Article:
Collateral Concepts: A Body Of Work Pt.1
A closer look at Collateral Concepts by Albert Huang.
An auto wreck victim is rushed in by ambulance, an unrecognizable tangle of scalp, flesh and gore exposing his severely-damaged skull beneath. Depressed fractures and breaks along suture lines highlight the structure even more than usual. Although the human body and the intricacies of its anatomy remain an oft-cited source of inspiration for many, few draw inspiration from the immediacy provided by a modern day emergency room. For Albert Huang it is second nature to pull from these experiences, and to evolve and translate them into something tangible. His deep involvement in the medical field and heavy background in research provide Albert with a wealth of insight and ideas to explore with the artisanal line, now in it’s second cycle.
The development process seen in Collateral is rooted in the Scientific Method. Ideas are tested, retested and adjusted before the final result is achieved; many pieces will never leave the drawing board. Trial and error are part and parcel to the final products of this work; patience is key. A prime example of this process would be the anatomic hooded jacket from the project's second iteration. The piece underwent 3 major evolutions, 15 fine tunings of the hood and 4 fittings before the final result was achieved, with each step requiring reconstructing the garment, the hood and then adjusting/readjusting.
The inspiration behind this particular design came in part from a fascination with the kinetics of blows and energy transfer around the skull. Both the overall strength of the skull and the weak points in the bone helped shape the structure of the jacket's hood. To create the upper body aspects of the jacket, the pattern was built on the designer's body, first through thin plastic moulding of his head, neck and shoulders and then sectioned into the pattern pieces, ensuring the desired form. The interior and exterior portions of this garment were created by studying cranial anatomy and developing an abstract central nervous system representation. The seams on the hood approximate the natural sutures of the skull, and the way the pieces come together generates a wrapping, protective effect on the back of the head. Both the outer and the inner part of the garment's design and construction are given equal importance, so that in addition to an aesthetically-pleasing exterior the garment will also have interior details intended just for the wearer. One such detail is a custom-made batik created to generate a 'neural network' pattern used in aspects of the lining. The end result is thus new, yet perfectly natural in the way it fits the wearer.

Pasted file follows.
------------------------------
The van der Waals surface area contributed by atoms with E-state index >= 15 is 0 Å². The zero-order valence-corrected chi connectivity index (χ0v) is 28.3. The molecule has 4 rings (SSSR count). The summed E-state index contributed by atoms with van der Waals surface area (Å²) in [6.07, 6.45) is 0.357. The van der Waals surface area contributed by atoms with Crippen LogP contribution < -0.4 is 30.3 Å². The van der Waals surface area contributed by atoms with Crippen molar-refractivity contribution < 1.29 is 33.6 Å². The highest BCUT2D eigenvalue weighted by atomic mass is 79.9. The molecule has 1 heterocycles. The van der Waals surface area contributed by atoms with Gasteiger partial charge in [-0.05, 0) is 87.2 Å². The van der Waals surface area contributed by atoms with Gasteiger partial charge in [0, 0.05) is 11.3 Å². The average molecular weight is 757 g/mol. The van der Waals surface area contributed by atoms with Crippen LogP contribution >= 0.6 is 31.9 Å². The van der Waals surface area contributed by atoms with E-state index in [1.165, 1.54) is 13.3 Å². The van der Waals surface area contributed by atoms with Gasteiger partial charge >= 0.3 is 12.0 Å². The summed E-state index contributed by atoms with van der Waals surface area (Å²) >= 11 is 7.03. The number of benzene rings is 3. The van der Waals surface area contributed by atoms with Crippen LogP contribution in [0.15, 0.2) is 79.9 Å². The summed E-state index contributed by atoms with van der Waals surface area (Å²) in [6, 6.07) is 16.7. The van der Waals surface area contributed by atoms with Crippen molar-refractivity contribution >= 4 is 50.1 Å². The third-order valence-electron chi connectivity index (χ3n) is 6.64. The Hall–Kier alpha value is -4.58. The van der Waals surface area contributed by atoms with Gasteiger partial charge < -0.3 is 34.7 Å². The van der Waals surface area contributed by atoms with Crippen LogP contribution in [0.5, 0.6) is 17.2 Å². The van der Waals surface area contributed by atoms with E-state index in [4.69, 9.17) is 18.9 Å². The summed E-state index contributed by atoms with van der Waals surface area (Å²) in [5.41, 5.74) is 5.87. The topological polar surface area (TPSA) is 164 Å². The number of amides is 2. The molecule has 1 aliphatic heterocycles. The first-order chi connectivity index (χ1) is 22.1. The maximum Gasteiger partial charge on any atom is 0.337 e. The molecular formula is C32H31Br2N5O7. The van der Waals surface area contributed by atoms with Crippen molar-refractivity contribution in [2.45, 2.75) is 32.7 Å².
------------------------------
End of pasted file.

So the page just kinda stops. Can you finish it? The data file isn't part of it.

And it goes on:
Many of the designs which do ultimately develop into complete works come effortlessly, with their beginnings stemming from muscle contractions, blood circulation, nerve pathways and the suture lines of the skull. These beautiful, natural lines which can be interpreted into seams and construction represent the idea behind Collateral: to explore what is already there, waiting to be brought out of the body and ever-closer to the wearer; a virtual and literal second-skin - something which evokes a sense of familiarity despite being previously unseen..